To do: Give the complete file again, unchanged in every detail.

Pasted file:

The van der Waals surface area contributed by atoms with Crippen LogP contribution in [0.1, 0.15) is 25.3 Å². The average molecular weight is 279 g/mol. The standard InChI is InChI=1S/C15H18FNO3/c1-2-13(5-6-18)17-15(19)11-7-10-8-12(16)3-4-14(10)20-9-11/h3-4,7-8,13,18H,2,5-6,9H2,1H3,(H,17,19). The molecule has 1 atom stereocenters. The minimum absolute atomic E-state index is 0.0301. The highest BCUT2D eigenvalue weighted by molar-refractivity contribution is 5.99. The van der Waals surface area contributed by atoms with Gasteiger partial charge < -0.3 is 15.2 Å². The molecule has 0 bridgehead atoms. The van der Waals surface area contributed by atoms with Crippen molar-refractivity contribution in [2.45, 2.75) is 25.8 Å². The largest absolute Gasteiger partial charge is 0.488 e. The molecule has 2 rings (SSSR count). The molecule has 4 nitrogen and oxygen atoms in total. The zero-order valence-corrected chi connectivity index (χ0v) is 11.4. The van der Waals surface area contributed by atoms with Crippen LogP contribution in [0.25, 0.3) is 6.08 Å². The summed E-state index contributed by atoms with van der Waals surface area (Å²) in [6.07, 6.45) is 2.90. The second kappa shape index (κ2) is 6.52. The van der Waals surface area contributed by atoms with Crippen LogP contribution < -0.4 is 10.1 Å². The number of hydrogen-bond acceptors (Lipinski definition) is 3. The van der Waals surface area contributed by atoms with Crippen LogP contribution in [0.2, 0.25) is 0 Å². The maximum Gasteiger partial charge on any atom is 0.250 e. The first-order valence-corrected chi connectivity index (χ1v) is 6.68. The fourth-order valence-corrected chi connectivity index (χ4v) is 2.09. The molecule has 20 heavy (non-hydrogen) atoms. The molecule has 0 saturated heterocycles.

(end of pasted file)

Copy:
The van der Waals surface area contributed by atoms with Crippen LogP contribution in [0.1, 0.15) is 25.3 Å². The average molecular weight is 279 g/mol. The standard InChI is InChI=1S/C15H18FNO3/c1-2-13(5-6-18)17-15(19)11-7-10-8-12(16)3-4-14(10)20-9-11/h3-4,7-8,13,18H,2,5-6,9H2,1H3,(H,17,19). The molecule has 1 atom stereocenters. The minimum absolute atomic E-state index is 0.0301. The highest BCUT2D eigenvalue weighted by molar-refractivity contribution is 5.99. The van der Waals surface area contributed by atoms with Gasteiger partial charge < -0.3 is 15.2 Å². The molecule has 0 bridgehead atoms. The van der Waals surface area contributed by atoms with Crippen molar-refractivity contribution in [2.45, 2.75) is 25.8 Å². The largest absolute Gasteiger partial charge is 0.488 e. The molecule has 2 rings (SSSR count). The molecule has 4 nitrogen and oxygen atoms in total. The zero-order valence-corrected chi connectivity index (χ0v) is 11.4. The van der Waals surface area contributed by atoms with Crippen LogP contribution in [0.25, 0.3) is 6.08 Å². The summed E-state index contributed by atoms with van der Waals surface area (Å²) in [6.07, 6.45) is 2.90. The second kappa shape index (κ2) is 6.52. The van der Waals surface area contributed by atoms with Crippen LogP contribution < -0.4 is 10.1 Å². The number of hydrogen-bond acceptors (Lipinski definition) is 3. The van der Waals surface area contributed by atoms with Crippen LogP contribution in [0.2, 0.25) is 0 Å². The maximum Gasteiger partial charge on any atom is 0.250 e. The first-order valence-corrected chi connectivity index (χ1v) is 6.68. The fourth-order valence-corrected chi connectivity index (χ4v) is 2.09. The molecule has 20 heavy (non-hydrogen) atoms. The molecule has 0 saturated heterocycles.